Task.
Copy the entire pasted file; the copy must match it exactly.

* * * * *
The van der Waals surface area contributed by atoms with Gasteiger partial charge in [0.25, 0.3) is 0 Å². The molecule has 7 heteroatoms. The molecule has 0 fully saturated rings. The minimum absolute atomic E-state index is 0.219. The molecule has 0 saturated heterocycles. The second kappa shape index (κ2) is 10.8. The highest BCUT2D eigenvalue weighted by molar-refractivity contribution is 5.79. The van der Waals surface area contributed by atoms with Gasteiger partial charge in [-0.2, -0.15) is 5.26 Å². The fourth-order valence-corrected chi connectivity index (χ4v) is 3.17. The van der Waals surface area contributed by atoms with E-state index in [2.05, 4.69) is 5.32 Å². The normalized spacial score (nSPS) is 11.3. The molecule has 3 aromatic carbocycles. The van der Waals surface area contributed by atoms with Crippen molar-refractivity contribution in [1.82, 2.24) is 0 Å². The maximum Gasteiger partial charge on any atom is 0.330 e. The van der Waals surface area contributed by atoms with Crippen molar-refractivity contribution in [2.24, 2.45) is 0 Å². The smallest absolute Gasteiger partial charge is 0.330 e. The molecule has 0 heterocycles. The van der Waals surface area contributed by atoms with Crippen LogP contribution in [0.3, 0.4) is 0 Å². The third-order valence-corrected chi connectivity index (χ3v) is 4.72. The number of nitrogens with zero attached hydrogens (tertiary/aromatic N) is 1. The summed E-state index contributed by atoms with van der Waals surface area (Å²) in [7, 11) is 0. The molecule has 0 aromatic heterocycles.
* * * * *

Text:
The van der Waals surface area contributed by atoms with Gasteiger partial charge in [0.25, 0.3) is 0 Å². The molecule has 7 heteroatoms. The molecule has 0 fully saturated rings. The minimum absolute atomic E-state index is 0.219. The molecule has 0 saturated heterocycles. The second kappa shape index (κ2) is 10.8. The highest BCUT2D eigenvalue weighted by molar-refractivity contribution is 5.79. The van der Waals surface area contributed by atoms with Gasteiger partial charge in [-0.2, -0.15) is 5.26 Å². The fourth-order valence-corrected chi connectivity index (χ4v) is 3.17. The van der Waals surface area contributed by atoms with E-state index in [2.05, 4.69) is 5.32 Å². The normalized spacial score (nSPS) is 11.3. The molecule has 3 aromatic carbocycles. The van der Waals surface area contributed by atoms with Crippen molar-refractivity contribution in [1.82, 2.24) is 0 Å². The maximum Gasteiger partial charge on any atom is 0.330 e. The van der Waals surface area contributed by atoms with Crippen molar-refractivity contribution in [2.24, 2.45) is 0 Å². The smallest absolute Gasteiger partial charge is 0.330 e. The molecule has 0 heterocycles. The van der Waals surface area contributed by atoms with Crippen LogP contribution in [0.3, 0.4) is 0 Å². The third-order valence-corrected chi connectivity index (χ3v) is 4.72. The number of nitrogens with zero attached hydrogens (tertiary/aromatic N) is 1. The summed E-state index contributed by atoms with van der Waals surface area (Å²) in [7, 11) is 0. The molecule has 0 aromatic heterocycles.